Saturday, February 7, 2009

Generic Movie Plot.

What Is a Bad Movie?

It sounds awful.  Why would anyone want to write a generic movie?

But people have a sense of what a movie is.

Just like we know what a poem is or what a car is.

We know what a generic movie is--a movie-in-general.

I hesitate to use the word "essence":  too much philosophical baggage.

And it's largely unconscious.  We're not aware of all of its features--the movie-ishness of the movie.

We're most aware of it when we see a bad movie--because one of the things bad movies are is insufficiently movie-ish.

Bad movies aren't movies that are bad:  they're things that are not enough like a movie--they're not-quite-movies.  (There is a philosophical point here, but let that pass for the time being.)

So when I see a bad movie, I might say:  there was no hope, there was no surprise.  Or:  I had no idea what was coming next.

We become aware of norms when they are violated.

So by reflection we can come to learn things about the movie form--or our expectations about it, anyway.

Your Generic Movie--and Mine.

So in my Generic Movie, there is some hope.  Things might go better for the characters--which implies things could go worse.

There is surprise--meaning we are lead to expect one thing and another happens 'out of the blue' (yet in retrospect logically).

We have expectations about what comes next, which can then be fulfilled or frustrated (as Kenneth Burke observed way back in the 1930's about all kinds of aesthetic forms).

Now one of my key points about learning to write movies is:  you need to develop this sense of what a movie is (a feature-length movie story).

How Do I Learn What a Movie Is?

One way could be:  see bad movies.  But that wouldn't be too much fun.

Another is to examine closely a movie you admire to find how it's put together.

One technique here is the hypothetical universe movie:   what if the movie were different?  What if the ending were different?  What if this happened and not that?

By asking and answering such questions, sure, you can say 'it's better the way they made it.'  But you can also get a sense of why this choice was better (usually) than the one's rejected.

For a long time, I've been taking apart Sunset Boulevard.   It's not your typical movie.  But it's quite good (I think).  It's quite odd--dark, bitter, as Wilder often is.  Yet humane in its own strange way.  

And I've learned so much from reading the script, reducing it to an outline, to many outlines.  I've learned too much for one blog post.

Generic Movie--Structure and Story.

But recently, I had two sudden perceptions about the Generic Movie Plot.

Really it's two perceptions:  one about Generic Movie Structure, and the other about the Generic Movie Story.

One is:  
A few interesting things unfold over time:  meaning they are not yet decided; the audience awaits the outcomes.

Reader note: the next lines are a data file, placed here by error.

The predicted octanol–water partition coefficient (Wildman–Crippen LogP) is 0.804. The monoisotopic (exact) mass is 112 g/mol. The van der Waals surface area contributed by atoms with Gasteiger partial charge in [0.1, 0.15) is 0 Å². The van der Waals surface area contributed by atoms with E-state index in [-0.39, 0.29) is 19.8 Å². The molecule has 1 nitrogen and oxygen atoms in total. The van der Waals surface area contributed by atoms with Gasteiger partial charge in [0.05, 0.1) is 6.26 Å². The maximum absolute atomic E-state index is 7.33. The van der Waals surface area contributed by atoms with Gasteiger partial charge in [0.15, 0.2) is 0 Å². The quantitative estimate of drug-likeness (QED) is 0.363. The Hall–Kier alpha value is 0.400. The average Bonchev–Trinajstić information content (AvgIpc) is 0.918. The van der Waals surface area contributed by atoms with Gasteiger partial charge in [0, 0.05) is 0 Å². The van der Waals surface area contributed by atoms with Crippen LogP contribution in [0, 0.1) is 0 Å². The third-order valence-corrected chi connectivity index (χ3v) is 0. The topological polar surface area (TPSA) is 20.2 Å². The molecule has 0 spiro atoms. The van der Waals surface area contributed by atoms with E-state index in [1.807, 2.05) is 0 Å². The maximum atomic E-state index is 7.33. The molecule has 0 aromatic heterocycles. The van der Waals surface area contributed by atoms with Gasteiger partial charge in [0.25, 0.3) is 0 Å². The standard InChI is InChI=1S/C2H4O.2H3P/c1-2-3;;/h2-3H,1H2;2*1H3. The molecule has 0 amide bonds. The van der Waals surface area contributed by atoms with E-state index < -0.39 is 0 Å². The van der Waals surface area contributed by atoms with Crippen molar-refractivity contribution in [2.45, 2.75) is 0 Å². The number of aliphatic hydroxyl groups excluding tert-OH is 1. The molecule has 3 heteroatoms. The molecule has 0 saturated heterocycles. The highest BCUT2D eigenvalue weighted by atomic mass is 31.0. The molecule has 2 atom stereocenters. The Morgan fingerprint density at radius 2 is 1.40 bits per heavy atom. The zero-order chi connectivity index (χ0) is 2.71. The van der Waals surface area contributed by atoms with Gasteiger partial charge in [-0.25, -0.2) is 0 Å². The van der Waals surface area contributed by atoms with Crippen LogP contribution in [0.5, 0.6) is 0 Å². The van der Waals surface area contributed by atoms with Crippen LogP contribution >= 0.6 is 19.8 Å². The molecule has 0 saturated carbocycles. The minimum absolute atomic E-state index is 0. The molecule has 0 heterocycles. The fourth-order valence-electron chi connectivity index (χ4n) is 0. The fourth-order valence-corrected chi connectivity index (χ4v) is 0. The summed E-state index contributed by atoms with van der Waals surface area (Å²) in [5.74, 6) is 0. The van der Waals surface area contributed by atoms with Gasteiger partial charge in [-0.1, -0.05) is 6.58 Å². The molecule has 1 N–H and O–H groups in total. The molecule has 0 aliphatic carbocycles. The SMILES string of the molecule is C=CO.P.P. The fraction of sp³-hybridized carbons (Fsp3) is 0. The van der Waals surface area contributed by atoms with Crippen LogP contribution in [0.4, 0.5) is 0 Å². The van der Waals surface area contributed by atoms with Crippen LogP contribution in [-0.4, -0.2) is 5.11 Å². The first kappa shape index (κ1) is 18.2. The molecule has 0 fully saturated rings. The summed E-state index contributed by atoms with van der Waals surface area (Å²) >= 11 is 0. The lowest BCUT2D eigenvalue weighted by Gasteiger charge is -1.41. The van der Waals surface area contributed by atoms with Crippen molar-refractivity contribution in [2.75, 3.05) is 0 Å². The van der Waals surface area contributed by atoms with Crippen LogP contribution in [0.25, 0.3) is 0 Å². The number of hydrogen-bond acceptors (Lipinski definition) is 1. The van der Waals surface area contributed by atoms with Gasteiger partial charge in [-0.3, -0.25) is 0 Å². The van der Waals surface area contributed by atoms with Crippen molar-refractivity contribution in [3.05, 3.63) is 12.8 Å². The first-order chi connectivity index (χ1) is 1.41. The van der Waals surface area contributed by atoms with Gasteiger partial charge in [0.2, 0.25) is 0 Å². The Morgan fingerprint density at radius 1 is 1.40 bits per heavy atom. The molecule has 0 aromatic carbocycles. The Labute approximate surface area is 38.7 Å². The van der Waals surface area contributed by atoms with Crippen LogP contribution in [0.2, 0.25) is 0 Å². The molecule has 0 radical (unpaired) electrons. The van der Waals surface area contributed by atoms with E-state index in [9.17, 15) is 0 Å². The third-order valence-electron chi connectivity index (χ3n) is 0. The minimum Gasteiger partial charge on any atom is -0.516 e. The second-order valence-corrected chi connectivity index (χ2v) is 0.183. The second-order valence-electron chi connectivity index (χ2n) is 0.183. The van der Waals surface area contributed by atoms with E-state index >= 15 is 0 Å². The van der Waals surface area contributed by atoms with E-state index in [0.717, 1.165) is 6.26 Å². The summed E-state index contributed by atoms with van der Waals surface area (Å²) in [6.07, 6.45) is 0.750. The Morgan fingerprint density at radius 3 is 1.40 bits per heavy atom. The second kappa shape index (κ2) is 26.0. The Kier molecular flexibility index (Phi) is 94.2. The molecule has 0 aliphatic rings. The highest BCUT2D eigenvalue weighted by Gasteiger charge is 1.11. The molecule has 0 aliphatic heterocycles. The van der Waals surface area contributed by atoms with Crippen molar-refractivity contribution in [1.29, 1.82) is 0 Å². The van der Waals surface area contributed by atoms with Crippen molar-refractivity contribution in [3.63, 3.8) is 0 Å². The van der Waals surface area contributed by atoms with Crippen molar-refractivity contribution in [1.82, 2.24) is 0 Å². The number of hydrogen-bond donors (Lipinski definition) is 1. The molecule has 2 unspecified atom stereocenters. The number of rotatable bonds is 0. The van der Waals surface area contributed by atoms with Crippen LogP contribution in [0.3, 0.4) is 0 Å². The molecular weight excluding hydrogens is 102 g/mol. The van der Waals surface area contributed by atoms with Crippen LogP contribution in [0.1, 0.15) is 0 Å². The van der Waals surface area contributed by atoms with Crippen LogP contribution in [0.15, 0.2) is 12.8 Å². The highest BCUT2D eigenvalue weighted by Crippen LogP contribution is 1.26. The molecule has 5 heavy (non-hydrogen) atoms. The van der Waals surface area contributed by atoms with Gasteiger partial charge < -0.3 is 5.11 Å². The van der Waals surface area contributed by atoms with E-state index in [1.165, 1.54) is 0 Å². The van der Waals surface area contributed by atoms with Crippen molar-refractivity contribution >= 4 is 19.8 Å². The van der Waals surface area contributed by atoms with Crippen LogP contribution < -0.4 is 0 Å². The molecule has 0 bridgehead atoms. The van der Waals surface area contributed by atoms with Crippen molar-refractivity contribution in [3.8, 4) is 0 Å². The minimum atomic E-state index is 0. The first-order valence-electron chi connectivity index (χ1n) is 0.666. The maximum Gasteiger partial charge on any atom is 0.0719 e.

Maybe someone tries to do something.

But that one person's actions, adventures and choices depend upon and impact other chains of events.

Because of this, each separate set of actions becomes more interesting.

The audience waits to see how one thing will affect another.

Enough things are going on that the implications are unpredictable--unpredictable enough to be interesting rather than confusing.
That's it.

If any of these things are lacking--actions with undecided outcomes unfolding over time and affecting and being affected by other actions--then we're not interested.  Whatever else is the case, we will not feel this is "a movie."

Notice that this is purely about the structure--how events unfold and are related to each other.  It's the syntax or the grammar, not the content or semantics.

Six Verbs in Three Acts. 

The other Generic Movie Story is semantic:  it concerns what happens, not how it unfolds.

This is:

Someone hopes, risks, loses, changes, revalues, accepts life's consequences.

Act I is:  someone wants something she doesn't have.

Act II begins when she risks something--in the hopes of gaining.

Very quickly, she usually loses.  

At this point she's usually caught and needs to keep shoveling her way out.

Act II ends when the protagonist reassesses everything she'd thought before, re-prioritizes her values.  

When she is able to do this, she can cut the Gordian knot that holds her in place.
"I thought I wanted that, but I don't."  

Then the consequences of this decision unfold, and the protagonist accepts the consequences.

These can be okay, great or tragic, depending.

(Here we're back to syntax:  "consequences" are part of the syntax of actions, the way actions connect with other actions, events and experiences, aside from what those actions are.)
Don't Take My Word for It.

Usually, screenwriting books and blogs try to tell you "this is what a movie is."  

And they're quite often wrong.  How do I know?  Because when I look with my own yes, I can see:  that's not the way movies are put together.

So these are some ways I verbalize that understanding.  

In the end, yes, the theories and generalities don't matter.  What matters is getting a sense in your bones of "this is how movies are," and being able to work with that.

And, like so many things, it's probably something no one can tell you.  You have to find it out for yourself.  

--E. R. O'Neill

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